Day on campus teaches kids to be language leaders
Paul Duncan held a leaf up for the seventh-graders to inspect. His fingers pinched half of it, while the lower half seemed to dangle in air below.
"Is it magic?" he asked as the students, all from World Language Academy in Flowery Branch, stared in amazement. They began plucking their own leaves from the tree, a form of dogwood that grows in Central America, to investigate how the leaf's invisible fibers seemed to defy gravity.
The lesson under the tree by Duncan, associate director of the Latin American and Caribbean Studies Institute at the University of Georgia, was one of several new discoveries the World Language Academy students made while on a recent trip to the Athens campus. The day brought students through several lessons that touched on their lives at school: Plants of Central and South America; an introduction to the UGA program in Portuguese and an introduction to UGA's Costa Rica campus; and a new way to explore classroom discussions with English-language learners.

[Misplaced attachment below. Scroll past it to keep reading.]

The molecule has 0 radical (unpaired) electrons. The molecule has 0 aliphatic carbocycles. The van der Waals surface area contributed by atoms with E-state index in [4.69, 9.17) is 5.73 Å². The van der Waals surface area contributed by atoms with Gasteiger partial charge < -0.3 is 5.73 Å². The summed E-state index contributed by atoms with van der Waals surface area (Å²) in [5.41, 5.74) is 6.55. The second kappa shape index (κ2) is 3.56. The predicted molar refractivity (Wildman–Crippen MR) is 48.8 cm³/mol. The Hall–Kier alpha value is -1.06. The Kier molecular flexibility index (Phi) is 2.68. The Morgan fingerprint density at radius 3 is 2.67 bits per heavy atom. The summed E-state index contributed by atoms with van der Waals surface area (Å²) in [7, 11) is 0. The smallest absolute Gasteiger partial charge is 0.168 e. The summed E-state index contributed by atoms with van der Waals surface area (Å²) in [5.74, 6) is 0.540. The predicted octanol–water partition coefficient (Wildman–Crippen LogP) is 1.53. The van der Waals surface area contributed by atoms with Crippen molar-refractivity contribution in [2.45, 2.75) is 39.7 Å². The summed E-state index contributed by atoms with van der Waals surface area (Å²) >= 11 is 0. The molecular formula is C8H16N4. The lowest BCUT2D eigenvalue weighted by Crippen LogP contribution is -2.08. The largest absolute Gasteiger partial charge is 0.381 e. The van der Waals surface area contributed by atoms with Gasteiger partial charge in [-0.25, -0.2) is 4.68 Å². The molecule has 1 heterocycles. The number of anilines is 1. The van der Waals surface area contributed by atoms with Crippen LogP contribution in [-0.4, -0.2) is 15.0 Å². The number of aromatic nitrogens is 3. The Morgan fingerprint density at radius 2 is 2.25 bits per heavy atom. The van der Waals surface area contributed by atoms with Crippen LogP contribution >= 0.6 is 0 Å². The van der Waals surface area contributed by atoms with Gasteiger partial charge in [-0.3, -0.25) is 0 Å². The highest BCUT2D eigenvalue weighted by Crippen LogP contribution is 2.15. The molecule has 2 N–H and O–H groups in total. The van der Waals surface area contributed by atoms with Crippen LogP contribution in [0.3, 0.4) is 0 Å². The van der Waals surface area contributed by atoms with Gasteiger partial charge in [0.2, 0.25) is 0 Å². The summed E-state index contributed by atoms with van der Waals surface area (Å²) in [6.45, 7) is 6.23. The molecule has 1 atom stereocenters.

Portuguese is a "foreign language" option for students at World Language Academy, who already spend part of the day studying in Spanish or Chinese. The plant knowledge will be useful when students take the annual seventh-grade trip to UGA's Costa Rica campus in May, as plant biology is a large part of their curriculum. But it was the classroom discussion lesson that was a first for the middle-schoolers — although even then, they were on board with the idea.
"We were learning about how to properly listen. That's very big at our school, because our school is all about being open-minded and open to different opinions and cultures," said 13-year-old Brandyn Peterson as she and her friends sat down to have lunch at the Tate Center on the UGA campus.
The other girls around the table agreed. "Sometimes people focus on what they believe, but at our school we learn to break through that barrier," added Alana Veiga, 13. "That will help us when we're adults. It's very important for us to learn that now."